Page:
The Sunday Magazine: Happiest Season

As I’ve written about in this column in our house, we watch a lot of Hallmark Channel Christmas movies. They are as much a part of our Season as anything else. Part of it there is a reliable formula. There is a protagonist who isn’t that much into Christmas. They end up in a new situation where they are surrounded by others who love the Holidays. Not so much a fish out of water plotline as a genial bah humbug plotline with less mean intent. Over the course of two hours our modern humbugger will find romance and the spirit of Christmas.

For many years, these movies lacked diversity they were entirely filled with white actors in the lead roles. There was a gradual awakening to that and over the last three or four years there have been other ethnicities represented. Who also have the identical issues that their predecessors had. It’s a formula because it works. Just plug in two star-crossed lovers one who doesn’t like Christmas and fill in the blanks.

In the spirit of that diversity the streaming channel Hulu takes a shot at their own Hallmark-style Christmas movie featuring lesbian heroines. Called “Happiest Season” it is written by Clea DuVall and Mary Holland with Ms. DuVall directing. The basic setup of the story follows the formula. Abby played by Kristen Stewart is in love with Harper played by Mackenzie Davis. After a romantic pre-Christmas night in their Pittsburgh hometown Harper cajoles Abby into coming home with her. Abby lost her parents on Christmas and that is the association for which she chooses not to celebrate. When Harper convinces her to come with her Abby thinks it is also the time to propose to her. At this point this is the kind of Holiday formula I enjoy.  I expected a comedy of errors in getting the ring on Harper’s hand while Abby discovers Christmas through the effort. That is not what Ms. DuVall and Holland have in mind. The roadblock to happiness is more serious and real this time.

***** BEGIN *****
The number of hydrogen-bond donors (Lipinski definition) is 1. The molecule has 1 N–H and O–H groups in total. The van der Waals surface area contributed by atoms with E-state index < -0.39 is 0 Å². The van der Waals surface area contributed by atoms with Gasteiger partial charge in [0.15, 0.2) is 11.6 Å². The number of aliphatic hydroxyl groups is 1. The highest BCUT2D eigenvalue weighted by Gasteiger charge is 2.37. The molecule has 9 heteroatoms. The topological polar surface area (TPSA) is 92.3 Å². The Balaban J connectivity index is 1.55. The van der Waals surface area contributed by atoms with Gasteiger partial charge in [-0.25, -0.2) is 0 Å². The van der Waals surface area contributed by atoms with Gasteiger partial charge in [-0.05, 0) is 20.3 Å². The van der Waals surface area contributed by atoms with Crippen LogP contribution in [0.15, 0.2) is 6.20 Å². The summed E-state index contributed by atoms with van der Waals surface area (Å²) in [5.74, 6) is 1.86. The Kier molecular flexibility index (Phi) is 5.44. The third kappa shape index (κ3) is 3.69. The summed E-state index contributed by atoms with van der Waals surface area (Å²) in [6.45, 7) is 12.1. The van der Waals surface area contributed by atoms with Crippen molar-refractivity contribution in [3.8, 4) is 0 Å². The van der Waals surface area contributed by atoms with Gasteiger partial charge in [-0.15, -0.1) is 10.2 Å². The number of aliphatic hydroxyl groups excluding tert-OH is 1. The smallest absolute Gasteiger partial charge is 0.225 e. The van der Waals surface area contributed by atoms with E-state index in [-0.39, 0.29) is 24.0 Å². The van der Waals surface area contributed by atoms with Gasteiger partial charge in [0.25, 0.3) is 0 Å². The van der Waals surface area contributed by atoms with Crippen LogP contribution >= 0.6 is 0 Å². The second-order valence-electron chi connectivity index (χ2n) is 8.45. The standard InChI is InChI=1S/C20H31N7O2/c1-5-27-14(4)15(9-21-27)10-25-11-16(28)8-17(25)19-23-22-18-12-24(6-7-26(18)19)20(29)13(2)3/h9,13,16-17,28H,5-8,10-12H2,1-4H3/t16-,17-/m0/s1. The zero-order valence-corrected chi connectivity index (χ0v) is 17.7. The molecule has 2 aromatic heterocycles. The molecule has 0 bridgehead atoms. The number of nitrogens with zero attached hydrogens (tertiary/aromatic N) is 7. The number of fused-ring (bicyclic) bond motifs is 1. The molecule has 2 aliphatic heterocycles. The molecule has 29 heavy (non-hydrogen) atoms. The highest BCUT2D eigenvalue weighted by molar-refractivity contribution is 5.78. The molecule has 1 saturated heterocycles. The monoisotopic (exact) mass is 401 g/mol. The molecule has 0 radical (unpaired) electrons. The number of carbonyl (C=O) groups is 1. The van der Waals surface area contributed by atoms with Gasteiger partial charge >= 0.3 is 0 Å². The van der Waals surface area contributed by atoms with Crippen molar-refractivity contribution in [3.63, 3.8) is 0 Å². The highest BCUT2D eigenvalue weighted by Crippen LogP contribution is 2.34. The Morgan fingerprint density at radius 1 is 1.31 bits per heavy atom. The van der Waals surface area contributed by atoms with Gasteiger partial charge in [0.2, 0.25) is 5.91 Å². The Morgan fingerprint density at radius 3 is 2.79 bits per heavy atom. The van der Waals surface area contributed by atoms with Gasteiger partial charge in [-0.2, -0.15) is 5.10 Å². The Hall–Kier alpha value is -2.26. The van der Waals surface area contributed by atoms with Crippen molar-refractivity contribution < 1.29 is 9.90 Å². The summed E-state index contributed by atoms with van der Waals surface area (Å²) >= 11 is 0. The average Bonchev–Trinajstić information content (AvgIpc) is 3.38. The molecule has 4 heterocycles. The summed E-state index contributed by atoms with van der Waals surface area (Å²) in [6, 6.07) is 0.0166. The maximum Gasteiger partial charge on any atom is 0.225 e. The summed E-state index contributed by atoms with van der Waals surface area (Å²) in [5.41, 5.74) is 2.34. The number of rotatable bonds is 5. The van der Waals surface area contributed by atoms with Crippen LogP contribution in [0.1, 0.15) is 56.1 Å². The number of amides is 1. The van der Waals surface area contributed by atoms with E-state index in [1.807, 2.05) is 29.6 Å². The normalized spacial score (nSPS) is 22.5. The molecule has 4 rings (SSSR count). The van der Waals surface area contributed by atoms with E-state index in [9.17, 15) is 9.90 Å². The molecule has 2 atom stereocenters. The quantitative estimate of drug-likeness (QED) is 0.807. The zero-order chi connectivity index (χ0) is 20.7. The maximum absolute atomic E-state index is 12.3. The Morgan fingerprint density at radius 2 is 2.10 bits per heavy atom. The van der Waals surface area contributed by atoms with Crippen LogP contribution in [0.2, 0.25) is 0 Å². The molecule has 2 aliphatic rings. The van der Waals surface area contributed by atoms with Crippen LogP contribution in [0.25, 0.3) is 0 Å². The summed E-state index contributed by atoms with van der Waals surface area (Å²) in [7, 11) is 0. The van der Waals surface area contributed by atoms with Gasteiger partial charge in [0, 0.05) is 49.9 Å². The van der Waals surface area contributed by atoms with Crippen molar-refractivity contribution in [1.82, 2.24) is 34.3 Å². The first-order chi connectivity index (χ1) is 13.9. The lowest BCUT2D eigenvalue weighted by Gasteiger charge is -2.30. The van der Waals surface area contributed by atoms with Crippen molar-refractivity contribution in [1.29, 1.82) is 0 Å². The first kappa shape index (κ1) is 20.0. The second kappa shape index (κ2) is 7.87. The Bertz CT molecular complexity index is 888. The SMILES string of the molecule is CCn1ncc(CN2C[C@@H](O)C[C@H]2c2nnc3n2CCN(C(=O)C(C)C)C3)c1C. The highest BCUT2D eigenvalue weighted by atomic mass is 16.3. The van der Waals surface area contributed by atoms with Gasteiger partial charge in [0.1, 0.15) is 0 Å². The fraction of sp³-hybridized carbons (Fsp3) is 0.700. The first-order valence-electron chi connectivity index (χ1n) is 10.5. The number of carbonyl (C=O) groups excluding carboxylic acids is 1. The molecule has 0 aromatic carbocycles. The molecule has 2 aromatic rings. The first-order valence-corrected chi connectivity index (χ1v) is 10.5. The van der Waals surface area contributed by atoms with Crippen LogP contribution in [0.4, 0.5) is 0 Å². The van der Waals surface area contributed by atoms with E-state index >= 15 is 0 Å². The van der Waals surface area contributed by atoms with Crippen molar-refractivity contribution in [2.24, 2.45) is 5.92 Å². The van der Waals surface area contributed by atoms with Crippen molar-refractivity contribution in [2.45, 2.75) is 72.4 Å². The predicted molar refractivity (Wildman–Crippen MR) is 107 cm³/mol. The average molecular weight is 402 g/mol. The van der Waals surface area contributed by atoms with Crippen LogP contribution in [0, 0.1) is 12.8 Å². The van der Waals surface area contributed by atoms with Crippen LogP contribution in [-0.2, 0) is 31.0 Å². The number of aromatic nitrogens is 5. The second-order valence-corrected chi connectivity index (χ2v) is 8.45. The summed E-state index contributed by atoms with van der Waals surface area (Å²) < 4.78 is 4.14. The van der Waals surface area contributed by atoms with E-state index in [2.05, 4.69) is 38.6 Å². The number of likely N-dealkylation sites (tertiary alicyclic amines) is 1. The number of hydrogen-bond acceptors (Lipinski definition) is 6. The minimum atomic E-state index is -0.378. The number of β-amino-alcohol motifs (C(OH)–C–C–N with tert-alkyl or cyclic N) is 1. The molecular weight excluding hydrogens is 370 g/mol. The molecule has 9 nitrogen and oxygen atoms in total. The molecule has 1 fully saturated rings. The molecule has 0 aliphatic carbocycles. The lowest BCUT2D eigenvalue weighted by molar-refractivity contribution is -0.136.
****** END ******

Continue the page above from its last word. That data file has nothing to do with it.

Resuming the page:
On the car ride home Harper tells Abby she is still closeted to her family. The reason she gives is her father is a local politician and it would cause a problem. She asks Abby to introduce herself as her orphaned roommate when they arrive. The movie then unravels this plot with much more seriousness than the typical Christmas movie.

There are times when Harper’s desire to remain closeted verges on being too mean to Abby. I grimaced a bit at a couple of the scenes. The wonderful Dan Levy as Abby and Harper’s friend John arrives just in time to take some of the sting out of those actions. The other character Riley, as portrayed by Aubrey Plaza also helps find the right tone to help Abby understand what Harper is going through. There was a part of me that wanted a movie where Riley and Abby ended up together. This is a Hallmark-style movie and after a disastrous Christmas Eve of revelations they all manage to find the requisite happy ending.

Happiest Season is a bit too serious to fit easily into the Hallmark-style Christmas movie genre. Which is okay because it never hurts to add a little bite to the egg nog.

Mark Behnke